Simaudio Moon Neo 260d (£1650 £800 Dac Option)

If you're in the market for a hi-res-capable USB DAC, then, you could plump for it simultaneously acquiring the last CD player you'll ever need

We were bowled over by the technical performance and subjective sound quality of Simaudio’s Moon 380D standalone DAC [HFN Aug ’13]. The Moon Nēo 260D CD transport with optional DAC is a new addition to this Canadian audio company’s portfolio, so we were keen to get our hands on it for a review.

Simaudio’s new Moon Nēo designs are built into casework with sculpted front panels akin to the aesthetics of the firm’s luxurious Evolution Series components. 

Here we’re assessing it as a CD player which, like the majority of players today, features digital inputs for playing additional sources via its digital-to-analogue converter stages. But it is available as a £1650 dedicated CD transport with AES/EBU (XLR) and S/PDIF (RCA) digital outputs. The mechanism in the 260D transport is decoupled from the player’s chassis by a gel-based floating mount designed to provide good mechanical grounding and effective isolation from vibration.

The DAC section is an £800 option that can be retro-fitted by an appointed dealer. Of course, it has a 192kHz/24-bit capable USB input for playing hi-res audio downloads from computer sources. The DAC also sports three S/PDIF inputs: two electrical (RCA) and one optical (Toslink), all of which will accept incoming data up to 192kHz/24-bit. And the DAC’s analogue stage has both balanced and single-ended analogue outputs.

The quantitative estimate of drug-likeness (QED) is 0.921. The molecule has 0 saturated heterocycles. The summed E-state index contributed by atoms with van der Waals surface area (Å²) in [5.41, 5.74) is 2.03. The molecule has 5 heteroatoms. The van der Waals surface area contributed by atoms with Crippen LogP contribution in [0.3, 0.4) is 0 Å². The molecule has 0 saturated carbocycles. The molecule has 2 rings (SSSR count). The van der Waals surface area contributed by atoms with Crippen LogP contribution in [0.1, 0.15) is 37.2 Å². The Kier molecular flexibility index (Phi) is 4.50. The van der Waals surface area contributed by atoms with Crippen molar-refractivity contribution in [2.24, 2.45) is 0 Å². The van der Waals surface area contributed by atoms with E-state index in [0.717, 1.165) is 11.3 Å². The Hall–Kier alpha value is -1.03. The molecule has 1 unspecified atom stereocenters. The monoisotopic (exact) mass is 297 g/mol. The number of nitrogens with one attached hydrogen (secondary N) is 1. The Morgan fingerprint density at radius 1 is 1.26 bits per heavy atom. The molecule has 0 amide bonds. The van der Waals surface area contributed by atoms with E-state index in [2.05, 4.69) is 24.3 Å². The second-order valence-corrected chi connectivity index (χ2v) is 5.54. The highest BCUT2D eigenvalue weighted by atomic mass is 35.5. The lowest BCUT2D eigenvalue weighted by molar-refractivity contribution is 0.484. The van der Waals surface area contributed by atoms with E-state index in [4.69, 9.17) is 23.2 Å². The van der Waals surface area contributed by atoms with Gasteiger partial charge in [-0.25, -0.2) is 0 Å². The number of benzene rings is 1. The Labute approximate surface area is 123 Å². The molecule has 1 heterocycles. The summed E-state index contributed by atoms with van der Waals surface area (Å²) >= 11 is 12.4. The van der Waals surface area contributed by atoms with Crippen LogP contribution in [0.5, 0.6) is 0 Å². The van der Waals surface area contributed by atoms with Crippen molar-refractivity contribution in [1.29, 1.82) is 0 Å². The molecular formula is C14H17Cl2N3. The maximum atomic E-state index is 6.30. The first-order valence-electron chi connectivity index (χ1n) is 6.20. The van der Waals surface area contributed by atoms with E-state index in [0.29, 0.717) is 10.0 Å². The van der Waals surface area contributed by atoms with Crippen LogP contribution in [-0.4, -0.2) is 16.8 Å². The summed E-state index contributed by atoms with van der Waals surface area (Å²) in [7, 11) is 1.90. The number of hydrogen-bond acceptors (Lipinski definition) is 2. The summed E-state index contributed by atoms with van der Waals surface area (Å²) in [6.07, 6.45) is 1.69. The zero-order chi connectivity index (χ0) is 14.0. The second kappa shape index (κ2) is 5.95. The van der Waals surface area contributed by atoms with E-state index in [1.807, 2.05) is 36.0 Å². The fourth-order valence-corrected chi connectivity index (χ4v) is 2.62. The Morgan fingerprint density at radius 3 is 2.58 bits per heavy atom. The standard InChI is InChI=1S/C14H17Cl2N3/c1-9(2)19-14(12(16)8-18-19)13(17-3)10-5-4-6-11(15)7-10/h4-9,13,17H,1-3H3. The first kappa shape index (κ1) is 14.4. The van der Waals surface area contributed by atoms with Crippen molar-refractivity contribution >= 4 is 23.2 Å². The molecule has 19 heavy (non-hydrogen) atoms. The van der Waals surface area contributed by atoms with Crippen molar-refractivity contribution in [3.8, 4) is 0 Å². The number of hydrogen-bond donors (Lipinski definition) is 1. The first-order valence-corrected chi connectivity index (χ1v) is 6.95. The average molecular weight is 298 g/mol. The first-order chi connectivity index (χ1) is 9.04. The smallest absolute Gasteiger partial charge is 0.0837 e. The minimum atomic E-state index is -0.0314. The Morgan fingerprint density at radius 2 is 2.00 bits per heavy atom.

This optional DAC board features an alternative 32-bit DAC to the ES9016S Sabre from ESS that’s to be found in the costlier 380D. The galvanically isolated asynchronous USB input is the same, however, and uses the popular XMOS interface. Mac OS provides native support, while drivers for Windows PCs need to be downloaded.

The 260D’s multi-segment status display looks a little old-fashioned but it does indicate the incoming sampling
frequency when using the player’s DAC section. The rear panel, meanwhile, also has various connectors to facilitate
system integration.

The supplied handset is a perfunctory plastic affair, but there’s a swish aluminium back-lit controller (the FRM 3) available at £399. All Nēo series Moon products are black but may be requested in silver or a ‘two-tone’ finish at no extra cost.

A family likeness

We described Simaudio’s Moon 380D DAC as sounding even-handed and luxuriously ‘comfortable’, making for easy-going long-term listening. The new 260D delivers more of the same, its music-making ‘rounded’ and inviting. Its bass is extended and punchy, while its refined treble quality makes it a great all-rounder for varied digital collections. We were struck by the 260D’s exceptional smoothness and civility, and a tonal richness that invited prolonged listening sessions.

We spent time alternately playing CDs in the 260D and comparing rips of the discs via USB, but couldn’t reliably discern any subjective difference in sound.

However, playing ‘Chan Chan’ from the Buena Vista Social Club featuring the late Cuban pianist Rubén González [World Circuit] made a compelling case for hi-res computer audio. Using the USB input of the 260D’s on-board DAC we were
now able to appreciate the enhanced sound quality of a 96kHz/24-bit digital transfer alongside a CD-quality 44.1/16 file.
The fine transparency of the 260D allowed the superiority of the hi-res version to be clearly obvious.

In every respect, the Moon stepped up a gear when playing top-notch hi-res recordings. The acoustic jazz project
Quiet Winter Night on Norway’s audiophile 2L label sounded exquisite. Hearing the realistic sound of the drum kit as percussionist Rune Arnesen opens the track ‘Stille, stille kommer vi’ was enough to make any audiophile’s heart-rate


The Nēo 260D sounds exceptionally refined and detailed yet doesn’t cost a king’s ransom. If you’re in the market for a hi-res-capable USB DAC, then, you could plump for it simultaneously acquiring the last CD player you’ll ever need.

Originally published in the 2014 Yearbook